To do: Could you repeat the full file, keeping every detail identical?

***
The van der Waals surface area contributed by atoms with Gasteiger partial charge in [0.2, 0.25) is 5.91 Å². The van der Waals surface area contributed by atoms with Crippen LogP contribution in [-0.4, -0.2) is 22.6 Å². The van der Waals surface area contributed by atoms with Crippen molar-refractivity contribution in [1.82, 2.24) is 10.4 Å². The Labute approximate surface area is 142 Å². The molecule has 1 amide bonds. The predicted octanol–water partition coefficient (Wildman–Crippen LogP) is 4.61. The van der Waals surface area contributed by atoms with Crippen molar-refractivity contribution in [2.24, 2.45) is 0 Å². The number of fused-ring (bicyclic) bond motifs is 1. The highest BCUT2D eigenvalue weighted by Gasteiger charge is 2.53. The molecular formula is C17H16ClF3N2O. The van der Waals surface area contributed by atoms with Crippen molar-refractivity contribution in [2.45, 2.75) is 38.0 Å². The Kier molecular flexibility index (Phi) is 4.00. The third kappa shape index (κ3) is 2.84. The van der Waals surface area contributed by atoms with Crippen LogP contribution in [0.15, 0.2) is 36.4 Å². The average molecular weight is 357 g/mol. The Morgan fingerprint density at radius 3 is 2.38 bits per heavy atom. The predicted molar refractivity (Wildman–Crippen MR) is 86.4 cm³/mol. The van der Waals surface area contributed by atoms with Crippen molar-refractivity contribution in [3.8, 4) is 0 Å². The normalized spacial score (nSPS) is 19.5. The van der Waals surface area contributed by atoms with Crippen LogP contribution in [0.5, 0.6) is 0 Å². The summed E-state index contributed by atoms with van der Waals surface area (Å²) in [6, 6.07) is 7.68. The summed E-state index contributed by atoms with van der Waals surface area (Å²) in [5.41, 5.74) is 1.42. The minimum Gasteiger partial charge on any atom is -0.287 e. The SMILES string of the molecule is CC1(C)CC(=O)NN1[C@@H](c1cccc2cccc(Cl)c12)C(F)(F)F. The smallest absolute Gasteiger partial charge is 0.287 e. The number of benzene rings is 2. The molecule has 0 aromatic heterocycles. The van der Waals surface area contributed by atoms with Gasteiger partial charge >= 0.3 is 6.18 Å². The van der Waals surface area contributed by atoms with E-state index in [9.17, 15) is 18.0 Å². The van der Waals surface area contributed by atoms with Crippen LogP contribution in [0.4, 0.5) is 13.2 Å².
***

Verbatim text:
The van der Waals surface area contributed by atoms with Gasteiger partial charge in [0.2, 0.25) is 5.91 Å². The van der Waals surface area contributed by atoms with Crippen LogP contribution in [-0.4, -0.2) is 22.6 Å². The van der Waals surface area contributed by atoms with Crippen molar-refractivity contribution in [1.82, 2.24) is 10.4 Å². The Labute approximate surface area is 142 Å². The molecule has 1 amide bonds. The predicted octanol–water partition coefficient (Wildman–Crippen LogP) is 4.61. The van der Waals surface area contributed by atoms with Crippen molar-refractivity contribution in [2.24, 2.45) is 0 Å². The number of fused-ring (bicyclic) bond motifs is 1. The highest BCUT2D eigenvalue weighted by Gasteiger charge is 2.53. The molecular formula is C17H16ClF3N2O. The van der Waals surface area contributed by atoms with Crippen molar-refractivity contribution in [2.45, 2.75) is 38.0 Å². The Kier molecular flexibility index (Phi) is 4.00. The third kappa shape index (κ3) is 2.84. The van der Waals surface area contributed by atoms with Crippen LogP contribution in [0.15, 0.2) is 36.4 Å². The average molecular weight is 357 g/mol. The Morgan fingerprint density at radius 3 is 2.38 bits per heavy atom. The predicted molar refractivity (Wildman–Crippen MR) is 86.4 cm³/mol. The van der Waals surface area contributed by atoms with Crippen molar-refractivity contribution in [3.8, 4) is 0 Å². The normalized spacial score (nSPS) is 19.5. The van der Waals surface area contributed by atoms with Crippen LogP contribution in [0.5, 0.6) is 0 Å². The summed E-state index contributed by atoms with van der Waals surface area (Å²) in [6, 6.07) is 7.68. The summed E-state index contributed by atoms with van der Waals surface area (Å²) in [5.41, 5.74) is 1.42. The minimum Gasteiger partial charge on any atom is -0.287 e. The SMILES string of the molecule is CC1(C)CC(=O)NN1[C@@H](c1cccc2cccc(Cl)c12)C(F)(F)F. The smallest absolute Gasteiger partial charge is 0.287 e. The number of benzene rings is 2. The molecule has 0 aromatic heterocycles. The van der Waals surface area contributed by atoms with Gasteiger partial charge >= 0.3 is 6.18 Å². The van der Waals surface area contributed by atoms with E-state index in [9.17, 15) is 18.0 Å². The van der Waals surface area contributed by atoms with Crippen LogP contribution in [0.4, 0.5) is 13.2 Å².